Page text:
The social efficiency of instruments of promotion of renewable energies: A transaction-cost perspective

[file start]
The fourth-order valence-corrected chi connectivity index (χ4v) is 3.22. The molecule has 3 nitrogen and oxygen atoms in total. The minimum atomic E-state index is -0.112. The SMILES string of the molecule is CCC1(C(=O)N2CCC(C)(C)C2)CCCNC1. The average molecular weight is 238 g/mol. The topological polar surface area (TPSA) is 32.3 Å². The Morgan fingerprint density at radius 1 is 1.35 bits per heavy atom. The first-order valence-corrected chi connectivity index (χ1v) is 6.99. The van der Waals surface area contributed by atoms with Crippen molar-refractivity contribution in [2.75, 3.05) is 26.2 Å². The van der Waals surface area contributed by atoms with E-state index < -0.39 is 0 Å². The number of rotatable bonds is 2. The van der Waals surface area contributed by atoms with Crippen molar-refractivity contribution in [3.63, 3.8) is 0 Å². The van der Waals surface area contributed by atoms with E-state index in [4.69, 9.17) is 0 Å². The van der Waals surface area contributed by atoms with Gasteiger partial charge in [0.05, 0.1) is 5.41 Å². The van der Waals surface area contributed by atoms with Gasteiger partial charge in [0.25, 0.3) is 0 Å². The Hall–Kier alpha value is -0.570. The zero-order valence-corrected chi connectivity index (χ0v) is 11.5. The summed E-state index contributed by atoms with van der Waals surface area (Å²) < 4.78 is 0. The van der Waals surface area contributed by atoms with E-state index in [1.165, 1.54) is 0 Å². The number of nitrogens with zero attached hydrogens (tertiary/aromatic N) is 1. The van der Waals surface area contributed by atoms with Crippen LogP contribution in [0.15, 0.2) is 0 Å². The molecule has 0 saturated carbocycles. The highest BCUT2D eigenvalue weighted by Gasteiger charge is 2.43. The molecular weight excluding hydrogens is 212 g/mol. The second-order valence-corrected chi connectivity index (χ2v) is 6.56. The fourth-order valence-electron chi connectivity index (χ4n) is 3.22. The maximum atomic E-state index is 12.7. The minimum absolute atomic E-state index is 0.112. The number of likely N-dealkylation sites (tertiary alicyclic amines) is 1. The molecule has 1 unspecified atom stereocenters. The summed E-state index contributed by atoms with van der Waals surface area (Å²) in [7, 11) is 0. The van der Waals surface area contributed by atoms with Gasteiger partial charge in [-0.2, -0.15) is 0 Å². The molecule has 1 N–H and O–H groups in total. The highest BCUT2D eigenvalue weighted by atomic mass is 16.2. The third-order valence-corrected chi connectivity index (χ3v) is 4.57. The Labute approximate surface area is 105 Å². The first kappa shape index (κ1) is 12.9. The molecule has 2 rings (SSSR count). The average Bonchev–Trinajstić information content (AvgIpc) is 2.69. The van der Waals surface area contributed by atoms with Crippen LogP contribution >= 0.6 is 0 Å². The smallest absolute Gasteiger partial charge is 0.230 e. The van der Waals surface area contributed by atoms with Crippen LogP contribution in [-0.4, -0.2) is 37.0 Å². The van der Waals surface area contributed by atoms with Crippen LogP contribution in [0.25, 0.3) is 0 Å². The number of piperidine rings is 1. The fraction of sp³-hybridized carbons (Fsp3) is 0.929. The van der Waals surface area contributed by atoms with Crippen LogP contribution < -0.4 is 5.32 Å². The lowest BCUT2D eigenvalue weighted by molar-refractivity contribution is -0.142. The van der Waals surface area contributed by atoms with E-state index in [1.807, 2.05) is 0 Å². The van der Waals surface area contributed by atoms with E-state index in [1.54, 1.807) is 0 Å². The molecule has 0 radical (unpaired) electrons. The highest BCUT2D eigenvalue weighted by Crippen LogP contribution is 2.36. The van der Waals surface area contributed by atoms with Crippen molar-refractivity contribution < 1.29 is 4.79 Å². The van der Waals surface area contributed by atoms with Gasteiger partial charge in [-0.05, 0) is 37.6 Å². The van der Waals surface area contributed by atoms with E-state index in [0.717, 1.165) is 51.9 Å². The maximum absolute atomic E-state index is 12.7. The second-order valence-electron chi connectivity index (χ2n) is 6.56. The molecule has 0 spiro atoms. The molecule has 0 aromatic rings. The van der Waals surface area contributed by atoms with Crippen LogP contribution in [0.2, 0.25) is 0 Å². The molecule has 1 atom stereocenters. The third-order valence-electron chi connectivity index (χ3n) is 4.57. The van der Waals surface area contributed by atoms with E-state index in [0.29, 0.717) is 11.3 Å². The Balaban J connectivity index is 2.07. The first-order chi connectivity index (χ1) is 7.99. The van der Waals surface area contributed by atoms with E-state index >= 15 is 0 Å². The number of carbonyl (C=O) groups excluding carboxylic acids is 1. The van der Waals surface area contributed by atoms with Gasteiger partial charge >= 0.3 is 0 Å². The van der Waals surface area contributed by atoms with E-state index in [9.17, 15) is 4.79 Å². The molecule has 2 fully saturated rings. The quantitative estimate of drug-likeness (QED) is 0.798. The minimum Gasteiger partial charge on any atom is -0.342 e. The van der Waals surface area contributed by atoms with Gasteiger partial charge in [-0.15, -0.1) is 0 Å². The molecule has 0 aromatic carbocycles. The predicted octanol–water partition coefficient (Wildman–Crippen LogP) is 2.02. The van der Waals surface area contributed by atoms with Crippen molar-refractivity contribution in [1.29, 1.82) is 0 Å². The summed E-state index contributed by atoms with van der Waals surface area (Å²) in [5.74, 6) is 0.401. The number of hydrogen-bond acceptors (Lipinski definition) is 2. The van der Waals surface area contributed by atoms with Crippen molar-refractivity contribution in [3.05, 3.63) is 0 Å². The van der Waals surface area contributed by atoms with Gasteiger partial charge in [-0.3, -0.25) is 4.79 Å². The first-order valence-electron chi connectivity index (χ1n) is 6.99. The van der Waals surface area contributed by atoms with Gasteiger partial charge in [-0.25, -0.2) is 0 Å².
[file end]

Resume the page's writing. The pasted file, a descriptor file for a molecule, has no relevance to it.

This paper compares the social efficiency of the regulatory instruments used to promote renewable energy sources in electricity generation, taking into consideration their role in promoting the preservation of collective goods. They are based on a purchase obligation and act either by price (feed-in tariffs) or by quantity (bidding for new RES-E capacities; RES-E quotas). From the Public Economics perspective, the two instruments are distinct in terms of cost-efficacy and market incentives in a world of imperfect information. Exchangeable quotas of green certificates are preferred because this instrument allows better control over consumer costs and whilst retaining market incentives. Transaction cost economics (TCE) contributes to the assessment of these instruments, by introducing RES-E investment safeguard as a major determinant of social efficiency, and the instruments' conformity to its institutional environment as a determinant of its viability. In light of this additional consideration, the arrangements between RES-E producers and obligated buyers inherent in each instrument are in fact quite similar-either long-term contracting or vertical integration. We compare and assess RES-E price- and quantity-instruments on several dimensions from both the public economics and TCE perspectives: control of the cost for consumers, safeguards of RES-E investments, adaptability of the instrument in order to preserve its stability in the long run, market incentive intensity, and conformity with the new market regime of electricity industry. It shows neither instruments offer an optimal solution in each of these dimensions. The government will thus select an instrument in accordance with the relative importance of its objectives. (c) 2006 Elsevier B.V. All rights reserved.
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